Immortality & Bayesian Statistics

#21
- I doubt this will help. But just in case -- here's the second page. Note that I've tried to write this paper so that it will interest mathematicians, as well as well-educated people otherwise.


NEW EVIDENCE

19. I seem to have stumbled upon a significant, but previously
unnoticed -- or ignored -- deduction, following from science's possible
explanations for the difference between different selves.

20. Unfortunately for us (in trying to keep things simple), there are
two types of differences between different selves:
21. Different selves have different degrees of various human
characteristics - such as generosity, honesty, bravery, intelligence etc.
22. But then, there is something more basically different between one
self and another - we do not share personal consciousness with each other -
we have different "experiencers," "observers," "identities." We are
different "selves"...
23. It is the possible explanations for this second difference that
appears to defy our well-educated belief.

24. That I have noticed this critical, albeit elementary, deduction --
when the publishing scholars have not -- doesn't seem too likely...
25. But for the moment at least, I'm stuck with that conclusion...

26. And, not to worry about any doubts you may have.
27. I know what they are, or will be -- and, I have effective answers
for them.
28. ... Or at least, I think that I do.
29. You'll see...
30. We'll see...

31. Anyway, it would appear that I have stumbled upon some relevant, but
previously unnoticed, evidence (logic, in this case) that has serious
implications re the probability of the "old" well-educated belief...
32. And, believe it or not, there is an accepted mathematical procedure
for estimating the actual impact of new evidence upon the probability of an
old belief.
33. This procedure is called "Bayesian Statistics."
34. And, when this procedure is applied, the new probability of the old
belief (again) is virtually zero...
35. (An, I ain't just "whistlin Dixie" about the effects of my new
evidence!)
36. In other words, it sure looks like the old belief is wrong - and, I do
not have just one, finite, life to live.
 
#22
A whole 8 pages to explain this and unpack what is meant by the "self"? Impressively concise! I'm sarcastic, but of course you can make certain assumptions for the sake of argument about how you're defining this integral concept. However, if the argument is weak because it rests upon weak assumptions, then you're basically digging yourself a hole...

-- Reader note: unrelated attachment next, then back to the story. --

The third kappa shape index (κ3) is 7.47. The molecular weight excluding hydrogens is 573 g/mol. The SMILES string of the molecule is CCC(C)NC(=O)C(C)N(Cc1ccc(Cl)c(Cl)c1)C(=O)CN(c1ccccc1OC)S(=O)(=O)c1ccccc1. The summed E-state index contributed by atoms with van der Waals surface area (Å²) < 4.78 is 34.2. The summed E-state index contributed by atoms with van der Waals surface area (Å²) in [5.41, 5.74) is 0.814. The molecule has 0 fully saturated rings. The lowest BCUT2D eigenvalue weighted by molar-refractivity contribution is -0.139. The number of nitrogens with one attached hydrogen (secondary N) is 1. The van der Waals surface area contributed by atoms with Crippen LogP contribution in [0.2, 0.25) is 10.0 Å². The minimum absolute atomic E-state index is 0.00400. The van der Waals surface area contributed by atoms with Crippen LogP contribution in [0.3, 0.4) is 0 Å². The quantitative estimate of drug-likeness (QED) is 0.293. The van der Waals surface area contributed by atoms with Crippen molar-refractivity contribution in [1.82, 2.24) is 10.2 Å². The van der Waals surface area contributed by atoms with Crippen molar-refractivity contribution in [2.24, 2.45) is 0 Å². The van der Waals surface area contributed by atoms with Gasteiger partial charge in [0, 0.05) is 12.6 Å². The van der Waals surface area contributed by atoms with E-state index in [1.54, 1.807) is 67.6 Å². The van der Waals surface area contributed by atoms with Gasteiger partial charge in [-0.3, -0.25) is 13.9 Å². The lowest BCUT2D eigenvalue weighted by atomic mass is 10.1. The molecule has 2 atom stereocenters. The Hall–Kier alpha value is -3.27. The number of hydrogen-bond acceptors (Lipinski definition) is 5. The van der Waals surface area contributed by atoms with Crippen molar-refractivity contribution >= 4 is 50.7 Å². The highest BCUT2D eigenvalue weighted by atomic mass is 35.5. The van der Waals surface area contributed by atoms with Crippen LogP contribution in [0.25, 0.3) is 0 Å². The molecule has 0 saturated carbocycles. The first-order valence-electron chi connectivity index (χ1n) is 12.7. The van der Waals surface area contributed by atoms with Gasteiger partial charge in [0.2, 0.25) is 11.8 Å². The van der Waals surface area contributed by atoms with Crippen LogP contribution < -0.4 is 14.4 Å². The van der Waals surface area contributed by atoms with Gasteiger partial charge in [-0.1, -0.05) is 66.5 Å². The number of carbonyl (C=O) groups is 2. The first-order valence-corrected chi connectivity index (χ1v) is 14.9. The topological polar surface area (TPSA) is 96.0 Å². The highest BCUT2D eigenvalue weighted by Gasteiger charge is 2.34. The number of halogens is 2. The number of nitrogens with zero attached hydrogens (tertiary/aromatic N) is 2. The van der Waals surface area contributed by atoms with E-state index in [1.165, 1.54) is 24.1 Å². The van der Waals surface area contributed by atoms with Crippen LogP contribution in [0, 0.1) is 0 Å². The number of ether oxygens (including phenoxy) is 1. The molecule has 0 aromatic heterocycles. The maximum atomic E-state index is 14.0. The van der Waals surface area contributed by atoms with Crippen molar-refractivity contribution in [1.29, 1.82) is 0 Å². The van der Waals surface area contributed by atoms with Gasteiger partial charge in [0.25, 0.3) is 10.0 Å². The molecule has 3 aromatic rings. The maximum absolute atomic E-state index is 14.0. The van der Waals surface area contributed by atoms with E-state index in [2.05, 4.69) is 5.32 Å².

- I agree. That's essentially why I'm here. I'm here to see how weak my assumptions are.
 
#23
...Even if you had a solid definition to which we can refer, I still find your statement "science's possible explanations for different selves" being used to justify your claim is trying to sneak in some broad statements about what science is possible of doing. Are you resting the "self" on a definition that is not scientifically explainable and then going "see, science can't explain it" or is my suspicion incorrect?
bryangoodrich,
- I'm not sure that I understand what your suspicion is -- but if I do understand it, I think it's incorrect...
- When two people are discussing the "self," it seems almost impossible to be sure that they're talking about the same concept.
 
#24
Yeah, this is not my type of debate. Not good enough with logic concepts/bayes concepts.

This may fall under BG's missing definition of self or be irrelevant, but the number of people countinually fluctuates. During our life times, increases, meaning self is not finite. However, how would any of this function in the face of a catastrophy when the population becomes smaller than the current population? Where would those self units with a limited number of vessels be under the immortality hypothesis (zero-sum?)?
hlsmith,
- I have a couple of possible answers, but first -- how many potential selves are there?
 
#25
Yeah, this is not my type of debate. Not good enough with logic concepts/bayes concepts.

This may fall under BG's missing definition of self or be irrelevant, but the number of people countinually fluctuates. During our life times, increases, meaning self is not finite. However, how would any of this function in the face of a catastrophy when the population becomes smaller than the current population? Where would those self units with a limited number of vessels be under the immortality hypothesis (zero-sum?)?
hlsmith,
- Interesting question.
- I have 2 possible answers. Briefly: 1) We are all part of an infinitely divisible whole; or 2) "Now" (time) isn't what we think it is.
 

CowboyBear

Super Moderator
#26
10. I think that I can virtually prove that this well-educated belief is
false because simple deduction applied to science's possible explanations
for different selves leads to the conclusion that the probability of my,
current, personal existence - given our well-educated belief -- is virtually
zero...
Using Bayes' theorem is not an instance of deductive reasoning. And if you aren't using deductive reasoning, you can't "prove" things. Statistical and probabalistic arguments can be used to demonstrate evidence, not proof.

17. For dummies:
a. The likelihood of a "red state" to elect Candidate X is 10%.
b. State A elects Candidate X.
c. State A is probably not a "red state."
This argument is known as the probabalistic modus tollens, and it is a logical fallacy (see Cohen, 1994, p. 998). c does not follow from a and b. E.g., what if the likelihood that a blue state elects Candidate X is 5%? What if there are many more red states than blue states (i.e., what if the prior probability of a state being red is very high)?